‘Very disappointed.’ Gulfport police chief shocked by financial crisis at Gulf Coast Mental Health
Harrison County supervisors have agreed to work with the state to keep the doors open at Gulf Coast Mental Health Center.
Last week, the grant-funded agency that provides mental health services announced it was out of money and would close by mid-August. Gulf Coast Mental Health serves thousands of residents in Harrison, Hancock, Stone and Pearl River counties.
The GCMHC is part of a statewide mental health network divided into regions and operating under standards set by the state Department of Mental Health.
Last week, the state said it would offer “limited financial resources” after the GCMHC board voted to shut down.
On Monday, the Harrison County Board of Supervisors unanimously agreed to pass a resolution to ask Gulf Coast Mental Health county board commissioners to adopt the state’s recommendations to keep the doors open. Supervisors from Hancock, Stone and Pearl River counties are also tasked with adopting or declining a resolution to be sent to their county’s board commissioners.
The board has been asked to have a decision for the state by Tuesday.
The agency did not collect about $5 million in billable payments from Medicaid, Medicare and insurance, Board President Marlin Ladner said.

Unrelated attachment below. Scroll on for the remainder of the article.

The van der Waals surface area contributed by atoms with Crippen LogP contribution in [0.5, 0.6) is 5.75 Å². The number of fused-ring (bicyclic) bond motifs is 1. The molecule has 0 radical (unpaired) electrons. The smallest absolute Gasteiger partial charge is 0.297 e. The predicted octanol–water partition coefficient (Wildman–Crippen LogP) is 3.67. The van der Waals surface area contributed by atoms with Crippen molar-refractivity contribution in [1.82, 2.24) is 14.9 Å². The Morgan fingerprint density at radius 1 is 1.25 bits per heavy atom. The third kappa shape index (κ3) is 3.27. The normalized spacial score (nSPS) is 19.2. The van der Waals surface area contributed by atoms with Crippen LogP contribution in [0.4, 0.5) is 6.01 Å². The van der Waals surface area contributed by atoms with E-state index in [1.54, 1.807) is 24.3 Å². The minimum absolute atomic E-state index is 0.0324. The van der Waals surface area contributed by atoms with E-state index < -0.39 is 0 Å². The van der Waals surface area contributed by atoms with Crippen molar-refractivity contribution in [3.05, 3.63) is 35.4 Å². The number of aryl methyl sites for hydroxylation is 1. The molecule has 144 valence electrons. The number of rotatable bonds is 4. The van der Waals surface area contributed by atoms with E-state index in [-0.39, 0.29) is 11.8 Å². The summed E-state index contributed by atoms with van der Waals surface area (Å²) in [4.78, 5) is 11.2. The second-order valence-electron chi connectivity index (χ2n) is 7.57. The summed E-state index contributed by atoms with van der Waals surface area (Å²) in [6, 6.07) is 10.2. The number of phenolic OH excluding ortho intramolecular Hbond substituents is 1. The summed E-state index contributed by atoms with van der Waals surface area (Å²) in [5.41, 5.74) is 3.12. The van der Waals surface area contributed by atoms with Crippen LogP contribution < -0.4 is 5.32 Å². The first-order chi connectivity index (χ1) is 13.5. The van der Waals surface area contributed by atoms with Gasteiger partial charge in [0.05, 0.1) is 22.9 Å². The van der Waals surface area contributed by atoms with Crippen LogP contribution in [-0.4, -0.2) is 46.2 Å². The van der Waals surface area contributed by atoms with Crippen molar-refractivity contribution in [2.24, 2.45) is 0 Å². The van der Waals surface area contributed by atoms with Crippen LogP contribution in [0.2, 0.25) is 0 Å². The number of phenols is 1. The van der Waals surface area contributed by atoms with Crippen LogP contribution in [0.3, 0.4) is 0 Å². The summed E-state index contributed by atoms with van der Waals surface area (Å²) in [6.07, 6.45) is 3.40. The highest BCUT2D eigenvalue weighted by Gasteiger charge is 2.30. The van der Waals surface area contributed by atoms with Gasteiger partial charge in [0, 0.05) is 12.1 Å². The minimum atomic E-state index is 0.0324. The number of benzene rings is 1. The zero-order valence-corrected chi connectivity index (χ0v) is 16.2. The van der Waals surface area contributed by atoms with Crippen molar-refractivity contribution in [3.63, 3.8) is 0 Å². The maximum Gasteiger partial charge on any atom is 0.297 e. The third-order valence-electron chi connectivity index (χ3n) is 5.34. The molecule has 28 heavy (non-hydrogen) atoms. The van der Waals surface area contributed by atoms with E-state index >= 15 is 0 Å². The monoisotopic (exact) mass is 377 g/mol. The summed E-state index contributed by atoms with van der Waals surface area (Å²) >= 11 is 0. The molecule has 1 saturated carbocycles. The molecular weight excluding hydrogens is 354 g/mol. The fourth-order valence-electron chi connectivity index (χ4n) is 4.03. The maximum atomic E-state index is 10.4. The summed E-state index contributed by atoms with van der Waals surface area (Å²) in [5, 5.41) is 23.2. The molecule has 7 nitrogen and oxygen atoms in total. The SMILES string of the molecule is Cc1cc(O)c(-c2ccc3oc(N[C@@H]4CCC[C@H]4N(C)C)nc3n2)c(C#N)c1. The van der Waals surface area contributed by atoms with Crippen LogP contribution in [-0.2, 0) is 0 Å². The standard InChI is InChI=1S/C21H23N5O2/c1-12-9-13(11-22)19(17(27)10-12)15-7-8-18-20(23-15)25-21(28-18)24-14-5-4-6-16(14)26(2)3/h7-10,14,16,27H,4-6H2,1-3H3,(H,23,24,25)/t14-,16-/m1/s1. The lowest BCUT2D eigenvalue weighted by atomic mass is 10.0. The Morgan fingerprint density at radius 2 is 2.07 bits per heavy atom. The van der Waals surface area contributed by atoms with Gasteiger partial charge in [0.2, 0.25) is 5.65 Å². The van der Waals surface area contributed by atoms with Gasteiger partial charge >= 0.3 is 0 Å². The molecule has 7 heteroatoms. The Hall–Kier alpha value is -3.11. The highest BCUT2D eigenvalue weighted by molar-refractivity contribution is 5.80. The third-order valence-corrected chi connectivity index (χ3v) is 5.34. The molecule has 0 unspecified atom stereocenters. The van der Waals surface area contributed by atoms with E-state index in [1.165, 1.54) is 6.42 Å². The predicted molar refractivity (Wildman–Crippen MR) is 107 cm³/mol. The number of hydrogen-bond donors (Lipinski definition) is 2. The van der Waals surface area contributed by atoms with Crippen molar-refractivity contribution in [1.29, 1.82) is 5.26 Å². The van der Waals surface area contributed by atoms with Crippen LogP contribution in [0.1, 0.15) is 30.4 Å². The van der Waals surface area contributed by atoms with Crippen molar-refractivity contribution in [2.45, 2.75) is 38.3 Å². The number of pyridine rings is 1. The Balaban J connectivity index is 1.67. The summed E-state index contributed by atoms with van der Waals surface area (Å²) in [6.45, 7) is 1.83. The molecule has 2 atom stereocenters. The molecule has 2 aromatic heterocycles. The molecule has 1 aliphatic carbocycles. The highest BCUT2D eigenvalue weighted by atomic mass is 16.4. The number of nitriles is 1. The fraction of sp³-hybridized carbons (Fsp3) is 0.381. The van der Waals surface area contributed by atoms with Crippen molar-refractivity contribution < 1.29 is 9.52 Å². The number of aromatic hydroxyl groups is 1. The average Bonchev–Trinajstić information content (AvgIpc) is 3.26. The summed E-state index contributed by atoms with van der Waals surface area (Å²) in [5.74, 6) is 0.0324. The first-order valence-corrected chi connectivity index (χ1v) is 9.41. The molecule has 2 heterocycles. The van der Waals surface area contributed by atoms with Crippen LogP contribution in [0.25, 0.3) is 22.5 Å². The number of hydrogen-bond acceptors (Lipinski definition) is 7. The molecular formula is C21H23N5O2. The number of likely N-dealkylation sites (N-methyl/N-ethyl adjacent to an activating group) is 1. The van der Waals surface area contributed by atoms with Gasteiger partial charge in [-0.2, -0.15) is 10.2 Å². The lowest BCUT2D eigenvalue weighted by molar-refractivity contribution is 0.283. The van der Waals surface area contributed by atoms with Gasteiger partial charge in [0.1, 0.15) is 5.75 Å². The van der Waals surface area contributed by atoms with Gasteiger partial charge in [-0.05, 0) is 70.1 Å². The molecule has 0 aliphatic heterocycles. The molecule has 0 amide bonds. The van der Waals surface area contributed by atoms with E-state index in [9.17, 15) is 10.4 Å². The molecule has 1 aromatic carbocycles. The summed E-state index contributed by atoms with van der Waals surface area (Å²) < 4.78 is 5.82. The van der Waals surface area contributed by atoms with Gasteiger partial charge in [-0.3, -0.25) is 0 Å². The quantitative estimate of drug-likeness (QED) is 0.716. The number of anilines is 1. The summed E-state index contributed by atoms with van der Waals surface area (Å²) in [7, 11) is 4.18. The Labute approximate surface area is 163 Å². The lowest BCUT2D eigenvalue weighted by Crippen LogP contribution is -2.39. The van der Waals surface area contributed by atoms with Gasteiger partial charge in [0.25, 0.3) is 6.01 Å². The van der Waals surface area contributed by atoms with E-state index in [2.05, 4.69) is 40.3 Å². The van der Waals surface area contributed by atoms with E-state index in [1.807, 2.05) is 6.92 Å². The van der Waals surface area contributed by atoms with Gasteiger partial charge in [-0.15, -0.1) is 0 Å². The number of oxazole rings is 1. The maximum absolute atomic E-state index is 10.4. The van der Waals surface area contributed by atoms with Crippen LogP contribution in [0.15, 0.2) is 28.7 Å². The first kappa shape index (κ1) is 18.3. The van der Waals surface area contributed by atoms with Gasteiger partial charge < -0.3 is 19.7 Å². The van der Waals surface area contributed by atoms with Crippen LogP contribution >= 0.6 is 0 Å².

The recommendation says the state will advance about $1.5 million, or 50%, to GCMHC from the fiscal year 2020 budget. The four counties serviced by GCMHC would also have to advance 50% of their projected 2020 funds, about $1.765 million. About $700,000 would come from Harrison County.
In addition, GMHC would have to follow specific guidelines from the state:
- Develop a sustainable business plan within 10 days.
- Make sure services provided are being appropriately billed to applicable payors, including Medicaid.
- Provide a monthly financial report to the board commissioners and boards of supervisors. The report shall be conducted by a third party.
- Hire a new chief financial officer.
- Hire a new chief executive officer.
Harrison County added a condition. The agency must ask for assistance from another similar agency like Pine Belt Mental Healthcare Resources.
“The board was blindsided by the July 16 letter announcing the Gulf Coast Mental Health Center would be closing,” the supervisors said in a press release.
Supervisors said they learned about financial issues at GCMHC on June 10 and released the rest of the fiscal year 2019 funds budgeted from Harrison County to the agency.
“This is a very temporary solution,” said Jeff Clark, public information officer for the Harrison County supervisors. “The most important thing is to keep the doors open.”
Clark said the plan laid out by the state is “working toward long-term sustainability” by Tuesday.
Adam Moore, director of communications for the state’s Department of Health, said the state will continue discussions with commissioners this week and hopes to have more information to share by Wednesday.
The Sun Herald has reached out to Vickie Taylor, interim executive director for GCMHC, for comment.